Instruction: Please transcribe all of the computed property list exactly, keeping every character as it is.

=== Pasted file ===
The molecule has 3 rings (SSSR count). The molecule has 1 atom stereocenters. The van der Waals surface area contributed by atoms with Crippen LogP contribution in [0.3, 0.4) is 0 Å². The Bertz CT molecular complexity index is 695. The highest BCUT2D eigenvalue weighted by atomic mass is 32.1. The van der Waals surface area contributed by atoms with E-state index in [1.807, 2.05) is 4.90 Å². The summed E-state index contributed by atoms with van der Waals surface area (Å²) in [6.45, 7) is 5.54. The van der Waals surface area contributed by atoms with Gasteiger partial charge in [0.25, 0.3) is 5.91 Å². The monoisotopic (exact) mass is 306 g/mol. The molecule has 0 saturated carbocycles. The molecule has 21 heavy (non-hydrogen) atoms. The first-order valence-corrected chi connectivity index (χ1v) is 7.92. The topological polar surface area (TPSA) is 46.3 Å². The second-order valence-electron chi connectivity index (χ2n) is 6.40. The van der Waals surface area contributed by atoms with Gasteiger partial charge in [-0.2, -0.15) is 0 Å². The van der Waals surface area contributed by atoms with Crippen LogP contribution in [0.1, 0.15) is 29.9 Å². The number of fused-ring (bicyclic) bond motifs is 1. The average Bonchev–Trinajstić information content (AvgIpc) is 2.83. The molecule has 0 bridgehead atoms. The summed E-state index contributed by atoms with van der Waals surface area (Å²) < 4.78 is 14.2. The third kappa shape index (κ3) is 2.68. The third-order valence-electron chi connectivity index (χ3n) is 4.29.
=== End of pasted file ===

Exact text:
The molecule has 3 rings (SSSR count). The molecule has 1 atom stereocenters. The van der Waals surface area contributed by atoms with Crippen LogP contribution in [0.3, 0.4) is 0 Å². The Bertz CT molecular complexity index is 695. The highest BCUT2D eigenvalue weighted by atomic mass is 32.1. The van der Waals surface area contributed by atoms with E-state index in [1.807, 2.05) is 4.90 Å². The summed E-state index contributed by atoms with van der Waals surface area (Å²) in [6.45, 7) is 5.54. The van der Waals surface area contributed by atoms with Gasteiger partial charge in [0.25, 0.3) is 5.91 Å². The monoisotopic (exact) mass is 306 g/mol. The molecule has 0 saturated carbocycles. The molecule has 21 heavy (non-hydrogen) atoms. The first-order valence-corrected chi connectivity index (χ1v) is 7.92. The topological polar surface area (TPSA) is 46.3 Å². The second-order valence-electron chi connectivity index (χ2n) is 6.40. The van der Waals surface area contributed by atoms with Gasteiger partial charge in [-0.2, -0.15) is 0 Å². The van der Waals surface area contributed by atoms with Crippen LogP contribution in [0.1, 0.15) is 29.9 Å². The number of fused-ring (bicyclic) bond motifs is 1. The average Bonchev–Trinajstić information content (AvgIpc) is 2.83. The molecule has 0 bridgehead atoms. The summed E-state index contributed by atoms with van der Waals surface area (Å²) < 4.78 is 14.2. The third kappa shape index (κ3) is 2.68. The third-order valence-electron chi connectivity index (χ3n) is 4.29.